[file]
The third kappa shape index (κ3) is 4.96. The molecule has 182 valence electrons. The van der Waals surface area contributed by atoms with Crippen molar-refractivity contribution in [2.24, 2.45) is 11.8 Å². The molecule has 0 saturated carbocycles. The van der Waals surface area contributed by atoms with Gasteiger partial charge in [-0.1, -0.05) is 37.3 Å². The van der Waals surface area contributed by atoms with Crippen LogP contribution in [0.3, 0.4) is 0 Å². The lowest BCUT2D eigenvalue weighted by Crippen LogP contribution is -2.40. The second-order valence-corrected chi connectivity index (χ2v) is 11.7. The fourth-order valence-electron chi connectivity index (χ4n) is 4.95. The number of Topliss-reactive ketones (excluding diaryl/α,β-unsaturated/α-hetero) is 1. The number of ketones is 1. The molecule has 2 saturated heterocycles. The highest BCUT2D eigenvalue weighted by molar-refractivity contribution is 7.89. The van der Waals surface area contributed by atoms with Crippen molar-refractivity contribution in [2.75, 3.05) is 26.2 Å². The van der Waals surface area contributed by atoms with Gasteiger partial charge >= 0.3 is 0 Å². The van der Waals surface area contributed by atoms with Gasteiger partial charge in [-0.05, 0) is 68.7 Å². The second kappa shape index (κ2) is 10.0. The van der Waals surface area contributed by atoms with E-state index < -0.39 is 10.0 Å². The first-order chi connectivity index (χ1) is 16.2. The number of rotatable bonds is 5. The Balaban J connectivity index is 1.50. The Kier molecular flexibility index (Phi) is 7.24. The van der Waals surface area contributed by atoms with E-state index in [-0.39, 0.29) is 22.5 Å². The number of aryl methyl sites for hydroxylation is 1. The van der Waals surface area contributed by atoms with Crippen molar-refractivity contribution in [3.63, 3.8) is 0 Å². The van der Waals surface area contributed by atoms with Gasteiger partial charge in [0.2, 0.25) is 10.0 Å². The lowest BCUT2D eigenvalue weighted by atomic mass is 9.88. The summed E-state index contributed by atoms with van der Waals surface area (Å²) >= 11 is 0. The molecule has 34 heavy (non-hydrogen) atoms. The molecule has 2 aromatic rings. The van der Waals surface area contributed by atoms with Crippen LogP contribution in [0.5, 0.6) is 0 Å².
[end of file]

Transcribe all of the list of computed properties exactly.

The third kappa shape index (κ3) is 4.96. The molecule has 182 valence electrons. The van der Waals surface area contributed by atoms with Crippen molar-refractivity contribution in [2.24, 2.45) is 11.8 Å². The molecule has 0 saturated carbocycles. The van der Waals surface area contributed by atoms with Gasteiger partial charge in [-0.1, -0.05) is 37.3 Å². The van der Waals surface area contributed by atoms with Crippen LogP contribution in [0.3, 0.4) is 0 Å². The lowest BCUT2D eigenvalue weighted by Crippen LogP contribution is -2.40. The second-order valence-corrected chi connectivity index (χ2v) is 11.7. The fourth-order valence-electron chi connectivity index (χ4n) is 4.95. The number of Topliss-reactive ketones (excluding diaryl/α,β-unsaturated/α-hetero) is 1. The number of ketones is 1. The molecule has 2 saturated heterocycles. The highest BCUT2D eigenvalue weighted by molar-refractivity contribution is 7.89. The van der Waals surface area contributed by atoms with Crippen molar-refractivity contribution in [2.75, 3.05) is 26.2 Å². The van der Waals surface area contributed by atoms with Gasteiger partial charge >= 0.3 is 0 Å². The van der Waals surface area contributed by atoms with Gasteiger partial charge in [-0.05, 0) is 68.7 Å². The second kappa shape index (κ2) is 10.0. The van der Waals surface area contributed by atoms with E-state index < -0.39 is 10.0 Å². The first-order chi connectivity index (χ1) is 16.2. The number of rotatable bonds is 5. The Balaban J connectivity index is 1.50. The Kier molecular flexibility index (Phi) is 7.24. The van der Waals surface area contributed by atoms with E-state index in [-0.39, 0.29) is 22.5 Å². The number of aryl methyl sites for hydroxylation is 1. The van der Waals surface area contributed by atoms with Crippen molar-refractivity contribution in [3.63, 3.8) is 0 Å². The van der Waals surface area contributed by atoms with Gasteiger partial charge in [0.2, 0.25) is 10.0 Å². The lowest BCUT2D eigenvalue weighted by atomic mass is 9.88. The summed E-state index contributed by atoms with van der Waals surface area (Å²) >= 11 is 0. The molecule has 34 heavy (non-hydrogen) atoms. The molecule has 2 aromatic rings. The van der Waals surface area contributed by atoms with Crippen LogP contribution in [0.5, 0.6) is 0 Å².